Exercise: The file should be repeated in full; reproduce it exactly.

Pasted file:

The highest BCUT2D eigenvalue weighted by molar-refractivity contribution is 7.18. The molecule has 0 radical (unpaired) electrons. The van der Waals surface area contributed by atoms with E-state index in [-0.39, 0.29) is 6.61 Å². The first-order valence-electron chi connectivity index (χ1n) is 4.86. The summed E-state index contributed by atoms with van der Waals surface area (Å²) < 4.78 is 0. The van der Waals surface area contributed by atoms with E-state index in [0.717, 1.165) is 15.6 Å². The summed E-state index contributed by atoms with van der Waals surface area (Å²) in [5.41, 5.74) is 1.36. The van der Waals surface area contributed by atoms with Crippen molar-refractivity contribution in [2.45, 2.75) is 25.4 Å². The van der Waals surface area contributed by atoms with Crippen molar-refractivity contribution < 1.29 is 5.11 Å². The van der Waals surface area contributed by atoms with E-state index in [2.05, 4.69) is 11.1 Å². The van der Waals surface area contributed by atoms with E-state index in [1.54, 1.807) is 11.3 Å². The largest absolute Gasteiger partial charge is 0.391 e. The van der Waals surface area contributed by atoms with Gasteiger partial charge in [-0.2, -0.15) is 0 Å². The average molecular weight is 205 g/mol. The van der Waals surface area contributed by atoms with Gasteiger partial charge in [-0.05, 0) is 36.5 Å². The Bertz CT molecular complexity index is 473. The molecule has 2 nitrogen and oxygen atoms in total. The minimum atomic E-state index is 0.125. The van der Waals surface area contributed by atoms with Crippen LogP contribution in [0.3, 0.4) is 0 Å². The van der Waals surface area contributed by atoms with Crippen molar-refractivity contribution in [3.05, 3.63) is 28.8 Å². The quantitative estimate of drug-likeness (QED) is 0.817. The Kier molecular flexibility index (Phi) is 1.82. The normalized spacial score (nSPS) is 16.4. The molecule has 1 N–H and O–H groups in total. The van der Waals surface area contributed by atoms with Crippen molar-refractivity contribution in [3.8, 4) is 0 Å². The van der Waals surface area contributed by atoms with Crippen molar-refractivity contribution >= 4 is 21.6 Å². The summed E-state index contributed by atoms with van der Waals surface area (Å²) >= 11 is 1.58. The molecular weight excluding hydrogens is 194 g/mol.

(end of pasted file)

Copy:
The highest BCUT2D eigenvalue weighted by molar-refractivity contribution is 7.18. The molecule has 0 radical (unpaired) electrons. The van der Waals surface area contributed by atoms with E-state index in [-0.39, 0.29) is 6.61 Å². The first-order valence-electron chi connectivity index (χ1n) is 4.86. The summed E-state index contributed by atoms with van der Waals surface area (Å²) < 4.78 is 0. The van der Waals surface area contributed by atoms with E-state index in [0.717, 1.165) is 15.6 Å². The summed E-state index contributed by atoms with van der Waals surface area (Å²) in [5.41, 5.74) is 1.36. The van der Waals surface area contributed by atoms with Crippen molar-refractivity contribution in [2.45, 2.75) is 25.4 Å². The van der Waals surface area contributed by atoms with Crippen molar-refractivity contribution < 1.29 is 5.11 Å². The van der Waals surface area contributed by atoms with E-state index in [2.05, 4.69) is 11.1 Å². The van der Waals surface area contributed by atoms with E-state index in [1.54, 1.807) is 11.3 Å². The largest absolute Gasteiger partial charge is 0.391 e. The van der Waals surface area contributed by atoms with Gasteiger partial charge in [-0.2, -0.15) is 0 Å². The average molecular weight is 205 g/mol. The van der Waals surface area contributed by atoms with Gasteiger partial charge in [-0.05, 0) is 36.5 Å². The Bertz CT molecular complexity index is 473. The molecule has 2 nitrogen and oxygen atoms in total. The minimum atomic E-state index is 0.125. The van der Waals surface area contributed by atoms with Crippen LogP contribution in [0.3, 0.4) is 0 Å². The van der Waals surface area contributed by atoms with Crippen molar-refractivity contribution in [3.05, 3.63) is 28.8 Å². The quantitative estimate of drug-likeness (QED) is 0.817. The Kier molecular flexibility index (Phi) is 1.82. The normalized spacial score (nSPS) is 16.4. The molecule has 1 N–H and O–H groups in total. The van der Waals surface area contributed by atoms with Crippen molar-refractivity contribution in [3.8, 4) is 0 Å². The van der Waals surface area contributed by atoms with Crippen molar-refractivity contribution >= 4 is 21.6 Å². The summed E-state index contributed by atoms with van der Waals surface area (Å²) >= 11 is 1.58. The molecular weight excluding hydrogens is 194 g/mol.